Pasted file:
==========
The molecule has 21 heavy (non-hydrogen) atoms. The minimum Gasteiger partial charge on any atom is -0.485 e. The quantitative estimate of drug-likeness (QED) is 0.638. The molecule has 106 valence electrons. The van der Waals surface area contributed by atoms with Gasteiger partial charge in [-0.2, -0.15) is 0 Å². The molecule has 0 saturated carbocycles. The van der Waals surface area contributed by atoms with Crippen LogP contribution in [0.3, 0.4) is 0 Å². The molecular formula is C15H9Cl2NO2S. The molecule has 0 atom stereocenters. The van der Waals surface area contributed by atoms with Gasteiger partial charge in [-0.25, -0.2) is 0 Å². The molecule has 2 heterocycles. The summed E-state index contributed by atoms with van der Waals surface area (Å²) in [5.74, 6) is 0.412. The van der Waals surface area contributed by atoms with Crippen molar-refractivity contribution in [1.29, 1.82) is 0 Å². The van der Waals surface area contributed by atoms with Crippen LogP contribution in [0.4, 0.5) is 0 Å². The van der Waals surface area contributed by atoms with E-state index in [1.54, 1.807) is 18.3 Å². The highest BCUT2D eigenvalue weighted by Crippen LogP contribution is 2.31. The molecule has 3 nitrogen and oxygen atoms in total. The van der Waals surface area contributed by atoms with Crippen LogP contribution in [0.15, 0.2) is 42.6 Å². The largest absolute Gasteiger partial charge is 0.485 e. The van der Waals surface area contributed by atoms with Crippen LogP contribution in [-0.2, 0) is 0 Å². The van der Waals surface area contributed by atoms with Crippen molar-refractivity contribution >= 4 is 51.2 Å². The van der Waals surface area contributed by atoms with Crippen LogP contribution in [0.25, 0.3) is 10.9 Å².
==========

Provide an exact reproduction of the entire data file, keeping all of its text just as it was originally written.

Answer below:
The molecule has 21 heavy (non-hydrogen) atoms. The minimum Gasteiger partial charge on any atom is -0.485 e. The quantitative estimate of drug-likeness (QED) is 0.638. The molecule has 106 valence electrons. The van der Waals surface area contributed by atoms with Gasteiger partial charge in [-0.2, -0.15) is 0 Å². The molecule has 0 saturated carbocycles. The van der Waals surface area contributed by atoms with Crippen LogP contribution in [0.3, 0.4) is 0 Å². The molecular formula is C15H9Cl2NO2S. The molecule has 0 atom stereocenters. The van der Waals surface area contributed by atoms with Gasteiger partial charge in [-0.25, -0.2) is 0 Å². The molecule has 2 heterocycles. The summed E-state index contributed by atoms with van der Waals surface area (Å²) in [5.74, 6) is 0.412. The van der Waals surface area contributed by atoms with Crippen molar-refractivity contribution in [1.29, 1.82) is 0 Å². The van der Waals surface area contributed by atoms with Crippen LogP contribution in [0.4, 0.5) is 0 Å². The van der Waals surface area contributed by atoms with E-state index in [1.54, 1.807) is 18.3 Å². The highest BCUT2D eigenvalue weighted by Crippen LogP contribution is 2.31. The molecule has 3 nitrogen and oxygen atoms in total. The van der Waals surface area contributed by atoms with Crippen LogP contribution in [0.15, 0.2) is 42.6 Å². The largest absolute Gasteiger partial charge is 0.485 e. The van der Waals surface area contributed by atoms with Crippen LogP contribution in [-0.2, 0) is 0 Å². The van der Waals surface area contributed by atoms with Crippen molar-refractivity contribution >= 4 is 51.2 Å². The van der Waals surface area contributed by atoms with Crippen LogP contribution in [0.25, 0.3) is 10.9 Å².